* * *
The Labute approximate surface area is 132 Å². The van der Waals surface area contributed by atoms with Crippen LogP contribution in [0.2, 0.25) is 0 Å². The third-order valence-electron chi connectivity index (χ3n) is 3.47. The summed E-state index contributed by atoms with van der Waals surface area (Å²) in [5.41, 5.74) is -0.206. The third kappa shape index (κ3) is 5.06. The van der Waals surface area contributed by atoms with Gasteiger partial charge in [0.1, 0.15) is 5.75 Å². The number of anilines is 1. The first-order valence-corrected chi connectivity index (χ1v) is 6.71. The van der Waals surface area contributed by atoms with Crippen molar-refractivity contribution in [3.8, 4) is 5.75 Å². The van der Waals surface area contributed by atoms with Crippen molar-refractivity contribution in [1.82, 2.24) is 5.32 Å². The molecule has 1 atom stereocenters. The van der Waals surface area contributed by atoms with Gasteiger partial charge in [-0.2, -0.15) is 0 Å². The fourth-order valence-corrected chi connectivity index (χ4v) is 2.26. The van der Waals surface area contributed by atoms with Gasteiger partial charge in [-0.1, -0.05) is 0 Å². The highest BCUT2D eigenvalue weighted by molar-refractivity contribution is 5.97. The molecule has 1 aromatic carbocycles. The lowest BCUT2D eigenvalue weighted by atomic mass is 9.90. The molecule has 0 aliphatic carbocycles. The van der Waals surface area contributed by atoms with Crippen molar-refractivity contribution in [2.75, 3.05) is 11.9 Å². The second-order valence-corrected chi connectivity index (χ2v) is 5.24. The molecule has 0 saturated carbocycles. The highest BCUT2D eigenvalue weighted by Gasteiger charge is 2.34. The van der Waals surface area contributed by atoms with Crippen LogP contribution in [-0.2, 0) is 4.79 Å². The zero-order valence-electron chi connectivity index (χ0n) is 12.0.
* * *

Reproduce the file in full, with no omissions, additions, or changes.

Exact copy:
The Labute approximate surface area is 132 Å². The van der Waals surface area contributed by atoms with Crippen LogP contribution in [0.2, 0.25) is 0 Å². The third-order valence-electron chi connectivity index (χ3n) is 3.47. The summed E-state index contributed by atoms with van der Waals surface area (Å²) in [5.41, 5.74) is -0.206. The third kappa shape index (κ3) is 5.06. The van der Waals surface area contributed by atoms with Gasteiger partial charge in [0.1, 0.15) is 5.75 Å². The number of anilines is 1. The first-order valence-corrected chi connectivity index (χ1v) is 6.71. The van der Waals surface area contributed by atoms with Crippen molar-refractivity contribution in [3.8, 4) is 5.75 Å². The van der Waals surface area contributed by atoms with Crippen molar-refractivity contribution in [1.82, 2.24) is 5.32 Å². The molecule has 1 atom stereocenters. The van der Waals surface area contributed by atoms with Gasteiger partial charge in [-0.2, -0.15) is 0 Å². The fourth-order valence-corrected chi connectivity index (χ4v) is 2.26. The van der Waals surface area contributed by atoms with Gasteiger partial charge in [-0.1, -0.05) is 0 Å². The highest BCUT2D eigenvalue weighted by molar-refractivity contribution is 5.97. The molecule has 1 aromatic carbocycles. The lowest BCUT2D eigenvalue weighted by atomic mass is 9.90. The molecule has 0 aliphatic carbocycles. The van der Waals surface area contributed by atoms with Crippen molar-refractivity contribution in [2.75, 3.05) is 11.9 Å². The second-order valence-corrected chi connectivity index (χ2v) is 5.24. The molecule has 0 saturated carbocycles. The highest BCUT2D eigenvalue weighted by Gasteiger charge is 2.34. The van der Waals surface area contributed by atoms with Crippen LogP contribution in [-0.2, 0) is 4.79 Å². The zero-order valence-electron chi connectivity index (χ0n) is 12.0.